TheMcKeeSpot is a blog by Steven McKee. The purpose of this blog is for me to explore things that interest me as I plan for my next 50-plus years on this planet. Starting out, I am writing about my family and activities, but as time progresses, it will be about anything. Stay tuned, check in often and enjoy the ride.
Lazy weekend here in the McKee house. It is my weekend with the kids. Neither one wants to talk about their on-line homework. Son finally had a play date…only four hour’s straight of video games, two medium pizza’s and several soda’s. Daughter has a riding lesson this afternoon and is sequestered in her room doing art and stuff. As for me, I think about work, spend some time reading and cleaning up around the house.
Outside it is cold and windy. Rain last night with snow and cold weather in the forecast for the week. Haven’t spent much time on the computer since the election. Still collecting my thoughts and have read some stories about where things are heading. Not surprised by either outcome. That said, I am not happy with the outcome either.
In 40 days I will eclipse another milestone. I will have worked at Los Alamos for 30 years. Even I cannot believe it. So I will get some Nambeware, lunch with the lab director (not sure how that will work under COVID restrictions), and then the hard decisions: How much longer do I want to work?
Nambe is an eight-metal alloy whose major component is aluminum. It was created at Los Alamos National Laboratory in the 1940s and is exclusively produced by the Nambe Mills, Inc., which was founded in 1951 near Nambe Pueblo, some 10 miles north of Santa Fe, New Mexico.
Nambe was made by a small group of Santa Fe craftsmen using sand molds. A bowl or platter is broken away from its mold and shaped and polished to a silvery luster that, with age, acquires a patina all its own. Because each sand mold is used only once, no two pieces are exactly alike.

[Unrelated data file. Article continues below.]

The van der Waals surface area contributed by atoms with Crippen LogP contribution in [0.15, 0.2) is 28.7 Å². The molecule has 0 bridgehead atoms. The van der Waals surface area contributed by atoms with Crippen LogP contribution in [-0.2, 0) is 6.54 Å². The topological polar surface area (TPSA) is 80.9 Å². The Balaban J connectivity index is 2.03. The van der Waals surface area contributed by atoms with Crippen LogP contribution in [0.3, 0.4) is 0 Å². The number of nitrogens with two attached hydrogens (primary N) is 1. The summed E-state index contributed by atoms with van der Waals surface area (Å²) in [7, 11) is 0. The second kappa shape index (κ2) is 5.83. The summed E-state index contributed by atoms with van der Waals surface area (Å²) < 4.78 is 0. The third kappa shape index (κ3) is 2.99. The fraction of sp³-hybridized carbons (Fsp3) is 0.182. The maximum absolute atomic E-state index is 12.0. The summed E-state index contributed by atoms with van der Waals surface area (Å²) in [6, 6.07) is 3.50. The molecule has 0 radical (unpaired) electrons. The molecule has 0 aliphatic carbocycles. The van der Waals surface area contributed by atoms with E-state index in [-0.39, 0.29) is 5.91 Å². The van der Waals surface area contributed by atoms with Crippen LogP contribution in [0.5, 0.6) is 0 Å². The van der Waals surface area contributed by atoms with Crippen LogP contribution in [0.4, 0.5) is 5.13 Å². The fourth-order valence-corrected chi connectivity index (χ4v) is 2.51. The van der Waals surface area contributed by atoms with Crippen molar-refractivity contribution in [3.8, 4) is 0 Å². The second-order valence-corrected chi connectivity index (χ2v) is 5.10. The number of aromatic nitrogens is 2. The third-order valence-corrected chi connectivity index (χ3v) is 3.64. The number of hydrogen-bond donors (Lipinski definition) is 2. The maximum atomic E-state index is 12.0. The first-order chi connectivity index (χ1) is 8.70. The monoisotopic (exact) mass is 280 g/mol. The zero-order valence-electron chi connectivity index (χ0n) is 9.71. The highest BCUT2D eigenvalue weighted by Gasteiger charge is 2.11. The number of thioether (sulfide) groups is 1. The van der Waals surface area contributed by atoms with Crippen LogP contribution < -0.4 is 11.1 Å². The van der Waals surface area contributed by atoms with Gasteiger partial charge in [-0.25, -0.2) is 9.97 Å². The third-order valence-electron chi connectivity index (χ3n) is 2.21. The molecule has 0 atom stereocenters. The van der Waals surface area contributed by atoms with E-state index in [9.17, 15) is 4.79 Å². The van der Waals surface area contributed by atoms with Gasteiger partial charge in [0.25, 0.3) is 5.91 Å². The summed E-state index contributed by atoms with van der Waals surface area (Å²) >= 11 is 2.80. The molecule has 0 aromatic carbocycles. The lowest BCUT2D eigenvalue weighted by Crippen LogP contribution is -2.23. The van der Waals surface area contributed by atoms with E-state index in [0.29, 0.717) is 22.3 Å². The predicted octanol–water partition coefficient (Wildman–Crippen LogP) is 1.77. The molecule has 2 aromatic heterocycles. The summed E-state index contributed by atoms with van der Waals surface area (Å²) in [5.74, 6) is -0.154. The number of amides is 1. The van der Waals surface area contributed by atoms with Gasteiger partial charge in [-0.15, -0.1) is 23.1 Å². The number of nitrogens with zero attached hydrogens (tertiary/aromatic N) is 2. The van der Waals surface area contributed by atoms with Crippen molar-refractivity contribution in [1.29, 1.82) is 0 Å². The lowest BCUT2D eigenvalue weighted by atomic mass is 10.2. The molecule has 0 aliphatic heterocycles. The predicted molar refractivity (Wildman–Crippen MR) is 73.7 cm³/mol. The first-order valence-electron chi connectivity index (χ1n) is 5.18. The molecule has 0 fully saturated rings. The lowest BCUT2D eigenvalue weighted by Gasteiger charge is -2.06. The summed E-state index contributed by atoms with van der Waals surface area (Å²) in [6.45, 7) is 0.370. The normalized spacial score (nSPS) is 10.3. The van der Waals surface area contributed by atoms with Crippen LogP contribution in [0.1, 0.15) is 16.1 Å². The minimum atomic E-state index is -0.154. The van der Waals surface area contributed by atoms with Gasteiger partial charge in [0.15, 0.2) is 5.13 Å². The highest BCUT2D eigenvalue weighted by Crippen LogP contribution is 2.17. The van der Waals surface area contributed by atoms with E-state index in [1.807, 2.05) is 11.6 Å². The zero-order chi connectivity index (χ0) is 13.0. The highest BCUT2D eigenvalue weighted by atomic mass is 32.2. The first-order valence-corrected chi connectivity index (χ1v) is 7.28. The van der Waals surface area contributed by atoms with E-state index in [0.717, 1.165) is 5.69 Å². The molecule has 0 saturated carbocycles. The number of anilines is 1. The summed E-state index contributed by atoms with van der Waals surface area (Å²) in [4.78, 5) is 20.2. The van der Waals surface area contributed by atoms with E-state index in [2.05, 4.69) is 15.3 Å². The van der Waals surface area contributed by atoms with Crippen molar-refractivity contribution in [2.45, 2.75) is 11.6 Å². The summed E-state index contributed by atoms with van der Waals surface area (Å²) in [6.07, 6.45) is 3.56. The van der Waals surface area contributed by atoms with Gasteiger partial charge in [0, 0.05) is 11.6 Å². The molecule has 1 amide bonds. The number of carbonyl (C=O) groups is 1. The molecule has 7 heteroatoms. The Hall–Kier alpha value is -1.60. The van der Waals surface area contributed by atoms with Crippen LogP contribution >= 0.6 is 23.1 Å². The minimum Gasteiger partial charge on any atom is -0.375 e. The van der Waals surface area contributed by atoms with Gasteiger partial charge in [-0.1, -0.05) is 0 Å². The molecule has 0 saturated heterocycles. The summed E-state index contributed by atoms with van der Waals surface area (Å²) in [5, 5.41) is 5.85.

Was is the key word because like just about everything else, it is no longer manufactured in the USA. So where are those distinctive, silverlike dishes and housewares made from a special alloy and named for an Indian pueblo north of Santa Fe being cast now? “In India and China”, said Nambe President Bob Varakian. “To our exact specifications and quality.” Nambe’s Santa Fe foundry, off Siler Road, is not operating, although it’s possible the plant will reopen, Varakian said. That was reported in 2009 in the Albuquerque Journal. The overseas casting started “probably a year ago,” Varakian said.
The company was sold in 2019 to a British manufacturer and worldwide distributor for $12 million. The headquarters is in Santa Fe, distribution and polishing operations still exist in Española, but none of it’s products are made in either New Mexico or even the United States. Nambe is now considered a design company. The company’s crystal comes from Europe, and wood pieces and dinnerware from Thailand, flatware, currently produced in China, and castings from India and China.
In order to turn this country around, we need to do more than design (think of Apple), finance (Goldman or JP Morgan), and retail (Amazon or Walmart). We need to make things. Very little is made in this country, and that is another lesson that we must learn from the pandemic. In America, we assemble automobiles from parts manufactured elsewhere. In America, we develop new drugs, but most of the manufacturing is outside the country. To make things, we need to use automation and computers. This will rebuild the middle class, create well paying jobs, improve education.
We lead in science and discovery but we somehow cannot take those achievements and capitalize on them. It is much easier to license the work and collect a fee. And while that is OK for the short term, it is destructive for the long term. There is much science to explore, much work to do to help America rebuild and restore the country, independent of the election.
In my birthplace of Lewistown, Pennsylvania the local steel mill still exists. Standard Steel has been in existence since 1795, one of the longest continuously operating forging operations in the United States. The company’s history throughout the 20th century was punctuated by several milestones. In 1904 it produced the first solid forged and rolled wheel in the United States. By 1939, Standard Steel was making one-fifth of all the locomotive tires in the United States. During World War I, commercial operations modified to include artillery shells and howitzer forgings. Then, when World War II arrived, the factory was retooled to include the production of gun barrels, tank castings and military forgings. Annual steelmaking capacity was 160,000 tons.